Written by attorney Jason Lloyd Stern

DWAI Plea Bargains: A New York City Overview

What is DWAI?

In the State of New York, Driving While Ability Impaired -- DWAI (1192.1) -- is a violation that is charged when the driver of a vehicle produces a Breathalyzer result that measured one's Blood Alcohol Content (BAC) as greater than 0.05 and less than 0.08 or when the driver of a vehicle is operating the vehicle under the influence of drugs. Unlike DWI, DWAI is not a misdemeanor or felony -- it is a violation. This Guide addresses the alcohol-based DWAI charge.

That being said, a DWAI charge should be taken just as seriously as a DWI for several reasons: First of all, a DWAI conviction carries a mandatory 90-day license suspension.

To be convicted of DWAI, the prosecution does not need to prove that the driver of the vehicle was intoxicated. The prosecution merely needs to prove (beyond a reasonable doubt) that the driver's ability to operate the vehicle was somehow impaired. Proving impairment versus intoxication is a far easier task for the prosecution but it is not without its own difficulties.

DWAI and Plea Bargains in New York City

Winning a DWAI case in New York City (Manhattan, Bronx, Brooklyn, Queens) nearly always means going to trial. This is because of the long-held policy in New York City by the various District Attorneys' offices of refusing to plea bargain a DWAI case. In other words, when a client is facing a DWAI case in NYC, 99% of the time, the DA's office will only allow a defendant to plead to the original DWAI charge. Clearly, there is no benefit to the client of pleading guilty to the original charge and one could certainly question the lawyer's commitment to zealous representation of one's client if an attorney were to accept such a 'deal'.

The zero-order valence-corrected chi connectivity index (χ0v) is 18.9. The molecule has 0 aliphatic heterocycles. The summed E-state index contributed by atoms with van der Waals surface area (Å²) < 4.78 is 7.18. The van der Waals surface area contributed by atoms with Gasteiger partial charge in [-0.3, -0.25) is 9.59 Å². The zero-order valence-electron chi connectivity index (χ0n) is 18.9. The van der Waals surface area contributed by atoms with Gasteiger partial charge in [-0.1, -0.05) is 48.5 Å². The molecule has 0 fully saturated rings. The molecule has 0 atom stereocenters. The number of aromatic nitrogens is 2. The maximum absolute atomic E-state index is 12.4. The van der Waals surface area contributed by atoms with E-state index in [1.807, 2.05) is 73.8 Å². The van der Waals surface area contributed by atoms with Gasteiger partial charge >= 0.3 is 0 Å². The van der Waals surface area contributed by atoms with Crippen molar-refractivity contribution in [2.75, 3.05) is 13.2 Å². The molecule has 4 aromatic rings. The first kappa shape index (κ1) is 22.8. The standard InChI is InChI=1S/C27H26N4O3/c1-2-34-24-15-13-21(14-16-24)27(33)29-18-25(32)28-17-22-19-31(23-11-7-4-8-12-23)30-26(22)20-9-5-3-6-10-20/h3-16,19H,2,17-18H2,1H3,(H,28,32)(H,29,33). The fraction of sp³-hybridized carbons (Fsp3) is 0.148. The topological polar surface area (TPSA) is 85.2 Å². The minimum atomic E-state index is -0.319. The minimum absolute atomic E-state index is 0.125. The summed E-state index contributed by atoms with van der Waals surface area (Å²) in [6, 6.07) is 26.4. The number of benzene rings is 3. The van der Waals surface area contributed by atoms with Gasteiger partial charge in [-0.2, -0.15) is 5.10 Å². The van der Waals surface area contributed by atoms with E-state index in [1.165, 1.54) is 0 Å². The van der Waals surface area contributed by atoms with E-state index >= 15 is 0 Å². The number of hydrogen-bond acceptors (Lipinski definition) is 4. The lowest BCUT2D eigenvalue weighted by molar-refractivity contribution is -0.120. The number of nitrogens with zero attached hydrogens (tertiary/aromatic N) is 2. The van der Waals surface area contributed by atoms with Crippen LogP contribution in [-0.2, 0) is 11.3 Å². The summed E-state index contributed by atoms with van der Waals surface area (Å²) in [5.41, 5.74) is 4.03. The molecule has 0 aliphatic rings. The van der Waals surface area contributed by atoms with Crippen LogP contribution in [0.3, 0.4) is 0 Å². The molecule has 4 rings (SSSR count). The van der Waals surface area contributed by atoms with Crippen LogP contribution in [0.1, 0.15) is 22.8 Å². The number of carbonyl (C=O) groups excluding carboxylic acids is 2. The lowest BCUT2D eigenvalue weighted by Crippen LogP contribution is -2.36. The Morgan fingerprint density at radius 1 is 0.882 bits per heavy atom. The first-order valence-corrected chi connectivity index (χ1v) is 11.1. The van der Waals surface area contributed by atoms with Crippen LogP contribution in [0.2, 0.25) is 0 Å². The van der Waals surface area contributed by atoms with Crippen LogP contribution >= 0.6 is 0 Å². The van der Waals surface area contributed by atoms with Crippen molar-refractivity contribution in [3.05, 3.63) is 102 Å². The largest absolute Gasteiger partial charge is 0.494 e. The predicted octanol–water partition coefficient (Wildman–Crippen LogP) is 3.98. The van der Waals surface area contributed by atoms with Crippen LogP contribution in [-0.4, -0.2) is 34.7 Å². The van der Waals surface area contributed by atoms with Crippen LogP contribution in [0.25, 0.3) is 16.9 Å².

A New York criminal defense attorney's best chance to obtain a favorable plea would be a combination of a low blow (0.05, as opposed to 0.06 or 0.07) and extremely favorable character references. Recently, I was able to secure a favorable deal in New York City for a client who blew a 0.054 on the Breathalyzer and was recently honorably discharged from combat in Afghanistan. After presenting the Supervising District Attorney with my client's military record and list of awards, the DA agreed to a conditional discharge in which all charges would be dropped after my client completed a series of DWI-related educational programs. Even though I believed we had an excellent case that was extremely winnable at trial, there is no better outcome for a client than a guaranteed dismissal!

My suggestion to DWI lawyers in New York City is to be creative and think outside of the box. Even though the deck is stacked against making a deal with the DA on a DWAI charge in New York City, my feeling is that it is always worthwhile to take the time to put together a client sheet that paints your client in the most favorable light and present this to the DA. Even if it doesn't help, it certainly can never hurt.

Finally, understand that client who blows a 0.05 may often display no signs of impairment, despite the arresting officer indicating that the defendant had glossy eyes, gave off an odor of alcohol, and was 'unbalanced'. Use a low blow in your favor by having the arresting officer agree that a 0.05 is NOT intoxicated and use the video to demonstrate the lack of impairment. A 0.05 without any video corroboration in the hands of a highly competent DWI defense lawyer should result in many courtroom victories.

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